It’s well-known that the “powers that be” (ahem, NCAA) has come under fire for raking in huge profits while at the same time prohibiting the athletes that provide its foundation from receiving compensation. My short time inside the machine made me realize this culture of casual exploitation didn’t end with the athletes, but was predictably passed down the line to the overworked coaching and training staffs; to armies of interns more than likely paying the academic institution for the credit to be there; and to the contractors who kept the whole production on the rails. When such an unprecedented challenge as COVID-19 erupts into a system that’s already failing to address glaring inequities, there’s an exponential compounding of problematic oversight that translates to human suffering, and not just the emotional or financial kind.

I saw a number of infected staff members sidelined for weeks fighting serious symptoms but forced to return to work (in my unprofessional medical opinion) way too soon. I saw interns getting paid a flat salary of $1,200 per month working 80-plus hour weeks and bearing the full burden of making sure every player hit their required testing numbers.

To Make Matters Worse, We Didn’t Even Follow NCAA COVID Protocol

In addition to uncapped exploitation on the athletic side, the blind were truly leading the blind on every level of the medical testing side. We were stretched extremely thin and, as a result, tons of mistakes happened in plain sight. People’s samples got switched or just lost entirely. Non-medically-licensed staff members were forced to swab players after medical techs had been sent home. The main rule we broke on a continual basis was using rapid antigen testing in place of PCR tests when we were crunched for time because the team was set to travel. Antigen tests are a lot less sensitive, but since the lab was in a constantly overwhelmed state, this was the easiest way of obtaining a negative result in time to participate. 

I was sure my company would send a higher-up to help sort this out, but apparently, that person just didn’t exist within our organization or wasn’t deemed a high enough priority. All we got was a stream of middle managers who would come to observe for a single day, make toothless suggestions and offer platitudes before jetting off to the next school to continue being ineffectual. It was infuriating that these problems didn’t seem to matter and it became evident that we were only going through these motions so that the NCAA could say, “Look, we’re doing everything we possibly can!”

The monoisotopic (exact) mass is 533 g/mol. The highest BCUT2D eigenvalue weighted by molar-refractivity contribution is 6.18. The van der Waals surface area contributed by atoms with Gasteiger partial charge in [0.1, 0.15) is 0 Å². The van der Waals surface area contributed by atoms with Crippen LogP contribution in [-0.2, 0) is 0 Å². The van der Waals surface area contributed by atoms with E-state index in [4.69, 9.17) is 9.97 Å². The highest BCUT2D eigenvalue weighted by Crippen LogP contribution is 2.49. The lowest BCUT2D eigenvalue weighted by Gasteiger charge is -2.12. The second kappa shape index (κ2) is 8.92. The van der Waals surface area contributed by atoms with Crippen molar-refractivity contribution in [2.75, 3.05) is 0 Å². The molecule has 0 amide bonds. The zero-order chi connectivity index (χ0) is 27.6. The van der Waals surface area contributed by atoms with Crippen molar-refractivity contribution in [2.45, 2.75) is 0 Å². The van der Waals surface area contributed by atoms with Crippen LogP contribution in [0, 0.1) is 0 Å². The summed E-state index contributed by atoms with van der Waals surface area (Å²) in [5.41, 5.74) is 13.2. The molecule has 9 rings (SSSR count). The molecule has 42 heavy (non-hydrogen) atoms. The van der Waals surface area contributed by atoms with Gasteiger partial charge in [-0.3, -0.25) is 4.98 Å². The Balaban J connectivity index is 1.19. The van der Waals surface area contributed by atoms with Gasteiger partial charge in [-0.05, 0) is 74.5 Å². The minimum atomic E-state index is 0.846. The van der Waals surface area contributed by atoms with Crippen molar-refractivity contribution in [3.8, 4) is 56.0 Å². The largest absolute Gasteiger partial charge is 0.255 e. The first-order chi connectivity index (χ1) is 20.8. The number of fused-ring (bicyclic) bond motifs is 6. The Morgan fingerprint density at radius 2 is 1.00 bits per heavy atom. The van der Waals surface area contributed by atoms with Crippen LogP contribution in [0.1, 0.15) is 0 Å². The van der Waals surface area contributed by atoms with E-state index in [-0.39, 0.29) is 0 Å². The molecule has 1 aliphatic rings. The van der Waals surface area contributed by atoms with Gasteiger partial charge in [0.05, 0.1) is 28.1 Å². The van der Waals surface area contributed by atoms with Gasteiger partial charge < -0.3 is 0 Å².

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My Experience Raises Questions About COVID Testing in Sports, in General

There was also some shady nepotism. The primary contract holder for all of the SEC’s testing was a prime government contractor with no history of medical testing. Hence they subcontracted this job to my employer—an accredited medical company, sure, but also lacking substantive experience testing at this scale. I don’t know how they obtained the initial contract, or how my company wound up subcontracting, but something really didn’t add up in the equation. I know that we conducted millions or tens of millions of dollars worth of tests in the span of a few months, and all I can say is that I, and better people than myself, got kicked to the curb when we rocked the boat about our horrible labor conditions.

I suppose my experience is pretty typical for the American workforce. Labor rights have continually eroded since the Reagan era and my employment was “at will,” meaning I could be excused at any time without any reason. Coincidentally, it was. I was let go without any warnings or reason given, with a piddling one-week severance. In a way, it was relieving not to be gaslit into thinking I was somehow not a good enough leader because of so many things beyond my control. I just feel a bit shattered and lost for hope having seen the efforts being made to curb this pandemic.

But, hey. Football! Tailgating! The show must go on.